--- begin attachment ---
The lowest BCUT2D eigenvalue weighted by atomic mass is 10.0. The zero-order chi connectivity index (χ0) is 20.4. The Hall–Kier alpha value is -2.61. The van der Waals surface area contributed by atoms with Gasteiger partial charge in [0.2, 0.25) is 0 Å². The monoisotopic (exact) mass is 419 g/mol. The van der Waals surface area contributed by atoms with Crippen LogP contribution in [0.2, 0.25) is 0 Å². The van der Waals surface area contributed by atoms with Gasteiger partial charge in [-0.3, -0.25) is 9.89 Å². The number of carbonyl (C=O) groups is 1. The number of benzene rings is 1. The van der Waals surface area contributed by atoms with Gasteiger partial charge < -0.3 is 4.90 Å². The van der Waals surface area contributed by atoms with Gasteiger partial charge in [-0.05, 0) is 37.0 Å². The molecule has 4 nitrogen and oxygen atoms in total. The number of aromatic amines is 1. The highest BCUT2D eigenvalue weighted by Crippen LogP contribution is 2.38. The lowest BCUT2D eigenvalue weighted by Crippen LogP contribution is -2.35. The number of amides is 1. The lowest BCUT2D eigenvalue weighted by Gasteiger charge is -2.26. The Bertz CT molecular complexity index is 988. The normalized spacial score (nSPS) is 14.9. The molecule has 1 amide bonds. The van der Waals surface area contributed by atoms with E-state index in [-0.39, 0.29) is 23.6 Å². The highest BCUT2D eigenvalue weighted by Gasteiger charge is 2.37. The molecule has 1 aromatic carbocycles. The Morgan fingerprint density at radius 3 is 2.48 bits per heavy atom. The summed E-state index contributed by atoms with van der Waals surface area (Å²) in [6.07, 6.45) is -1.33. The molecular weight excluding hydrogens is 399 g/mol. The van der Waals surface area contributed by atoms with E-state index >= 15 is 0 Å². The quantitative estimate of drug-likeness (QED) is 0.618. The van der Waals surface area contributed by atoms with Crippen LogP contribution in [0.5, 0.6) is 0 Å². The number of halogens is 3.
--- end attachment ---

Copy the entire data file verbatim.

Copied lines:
The lowest BCUT2D eigenvalue weighted by atomic mass is 10.0. The zero-order chi connectivity index (χ0) is 20.4. The Hall–Kier alpha value is -2.61. The van der Waals surface area contributed by atoms with Gasteiger partial charge in [0.2, 0.25) is 0 Å². The monoisotopic (exact) mass is 419 g/mol. The van der Waals surface area contributed by atoms with Crippen LogP contribution in [0.2, 0.25) is 0 Å². The van der Waals surface area contributed by atoms with Gasteiger partial charge in [-0.3, -0.25) is 9.89 Å². The number of carbonyl (C=O) groups is 1. The number of benzene rings is 1. The van der Waals surface area contributed by atoms with Gasteiger partial charge < -0.3 is 4.90 Å². The van der Waals surface area contributed by atoms with Gasteiger partial charge in [-0.05, 0) is 37.0 Å². The molecule has 4 nitrogen and oxygen atoms in total. The number of aromatic amines is 1. The highest BCUT2D eigenvalue weighted by Crippen LogP contribution is 2.38. The lowest BCUT2D eigenvalue weighted by Crippen LogP contribution is -2.35. The number of amides is 1. The lowest BCUT2D eigenvalue weighted by Gasteiger charge is -2.26. The Bertz CT molecular complexity index is 988. The normalized spacial score (nSPS) is 14.9. The molecule has 1 amide bonds. The van der Waals surface area contributed by atoms with E-state index in [-0.39, 0.29) is 23.6 Å². The highest BCUT2D eigenvalue weighted by Gasteiger charge is 2.37. The molecule has 1 aromatic carbocycles. The Morgan fingerprint density at radius 3 is 2.48 bits per heavy atom. The summed E-state index contributed by atoms with van der Waals surface area (Å²) in [6.07, 6.45) is -1.33. The molecular weight excluding hydrogens is 399 g/mol. The van der Waals surface area contributed by atoms with E-state index >= 15 is 0 Å². The quantitative estimate of drug-likeness (QED) is 0.618. The van der Waals surface area contributed by atoms with Crippen LogP contribution in [0.5, 0.6) is 0 Å². The number of halogens is 3.